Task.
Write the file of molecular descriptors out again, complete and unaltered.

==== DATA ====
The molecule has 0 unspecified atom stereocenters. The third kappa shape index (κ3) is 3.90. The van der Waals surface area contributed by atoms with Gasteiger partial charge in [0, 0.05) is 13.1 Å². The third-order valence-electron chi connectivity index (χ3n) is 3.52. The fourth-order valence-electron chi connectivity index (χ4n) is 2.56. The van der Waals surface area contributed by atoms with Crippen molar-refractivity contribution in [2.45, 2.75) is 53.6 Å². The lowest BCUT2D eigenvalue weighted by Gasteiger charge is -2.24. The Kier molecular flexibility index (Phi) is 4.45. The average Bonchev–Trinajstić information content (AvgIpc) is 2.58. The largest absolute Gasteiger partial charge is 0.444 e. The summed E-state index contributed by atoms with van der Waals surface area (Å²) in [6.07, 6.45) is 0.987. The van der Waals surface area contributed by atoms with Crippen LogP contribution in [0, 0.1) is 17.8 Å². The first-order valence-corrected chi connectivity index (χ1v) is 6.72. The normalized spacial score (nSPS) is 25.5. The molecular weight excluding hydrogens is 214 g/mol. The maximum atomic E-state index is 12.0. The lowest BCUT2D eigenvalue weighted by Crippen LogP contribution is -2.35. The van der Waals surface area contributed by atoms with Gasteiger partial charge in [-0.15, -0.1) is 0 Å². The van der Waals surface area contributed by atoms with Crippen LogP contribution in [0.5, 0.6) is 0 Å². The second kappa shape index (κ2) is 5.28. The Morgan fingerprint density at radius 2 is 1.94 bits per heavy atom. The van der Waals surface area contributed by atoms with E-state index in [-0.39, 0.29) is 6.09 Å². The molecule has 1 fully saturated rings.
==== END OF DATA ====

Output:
The molecule has 0 unspecified atom stereocenters. The third kappa shape index (κ3) is 3.90. The van der Waals surface area contributed by atoms with Gasteiger partial charge in [0, 0.05) is 13.1 Å². The third-order valence-electron chi connectivity index (χ3n) is 3.52. The fourth-order valence-electron chi connectivity index (χ4n) is 2.56. The van der Waals surface area contributed by atoms with Crippen molar-refractivity contribution in [2.45, 2.75) is 53.6 Å². The lowest BCUT2D eigenvalue weighted by Gasteiger charge is -2.24. The Kier molecular flexibility index (Phi) is 4.45. The average Bonchev–Trinajstić information content (AvgIpc) is 2.58. The largest absolute Gasteiger partial charge is 0.444 e. The summed E-state index contributed by atoms with van der Waals surface area (Å²) in [6.07, 6.45) is 0.987. The van der Waals surface area contributed by atoms with Crippen LogP contribution in [0, 0.1) is 17.8 Å². The first-order valence-corrected chi connectivity index (χ1v) is 6.72. The normalized spacial score (nSPS) is 25.5. The molecular weight excluding hydrogens is 214 g/mol. The maximum atomic E-state index is 12.0. The lowest BCUT2D eigenvalue weighted by Crippen LogP contribution is -2.35. The van der Waals surface area contributed by atoms with Gasteiger partial charge in [-0.15, -0.1) is 0 Å². The van der Waals surface area contributed by atoms with Crippen LogP contribution in [0.5, 0.6) is 0 Å². The second kappa shape index (κ2) is 5.28. The Morgan fingerprint density at radius 2 is 1.94 bits per heavy atom. The van der Waals surface area contributed by atoms with E-state index in [-0.39, 0.29) is 6.09 Å². The molecule has 1 fully saturated rings.